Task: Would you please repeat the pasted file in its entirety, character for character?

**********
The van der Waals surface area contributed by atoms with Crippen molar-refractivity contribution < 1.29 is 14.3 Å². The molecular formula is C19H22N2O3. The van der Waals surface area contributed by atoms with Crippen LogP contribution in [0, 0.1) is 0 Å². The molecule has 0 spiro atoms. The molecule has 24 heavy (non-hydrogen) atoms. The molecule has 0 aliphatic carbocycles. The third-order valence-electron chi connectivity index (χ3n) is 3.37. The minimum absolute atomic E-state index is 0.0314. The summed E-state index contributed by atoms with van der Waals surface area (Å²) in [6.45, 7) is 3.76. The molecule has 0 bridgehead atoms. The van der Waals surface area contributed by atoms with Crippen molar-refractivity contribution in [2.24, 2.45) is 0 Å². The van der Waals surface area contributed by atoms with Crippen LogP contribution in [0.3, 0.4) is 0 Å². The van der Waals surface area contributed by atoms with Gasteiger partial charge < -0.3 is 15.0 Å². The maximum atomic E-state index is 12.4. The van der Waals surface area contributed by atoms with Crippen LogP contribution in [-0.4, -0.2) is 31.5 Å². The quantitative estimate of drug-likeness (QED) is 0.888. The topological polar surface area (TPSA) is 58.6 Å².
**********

The van der Waals surface area contributed by atoms with Crippen molar-refractivity contribution < 1.29 is 14.3 Å². The molecular formula is C19H22N2O3. The van der Waals surface area contributed by atoms with Crippen LogP contribution in [0, 0.1) is 0 Å². The molecule has 0 spiro atoms. The molecule has 24 heavy (non-hydrogen) atoms. The molecule has 0 aliphatic carbocycles. The third-order valence-electron chi connectivity index (χ3n) is 3.37. The minimum absolute atomic E-state index is 0.0314. The summed E-state index contributed by atoms with van der Waals surface area (Å²) in [6.45, 7) is 3.76. The molecule has 0 bridgehead atoms. The van der Waals surface area contributed by atoms with Crippen molar-refractivity contribution in [2.24, 2.45) is 0 Å². The van der Waals surface area contributed by atoms with Crippen LogP contribution in [0.3, 0.4) is 0 Å². The van der Waals surface area contributed by atoms with Gasteiger partial charge < -0.3 is 15.0 Å². The maximum atomic E-state index is 12.4. The van der Waals surface area contributed by atoms with Crippen LogP contribution in [-0.4, -0.2) is 31.5 Å². The quantitative estimate of drug-likeness (QED) is 0.888. The topological polar surface area (TPSA) is 58.6 Å².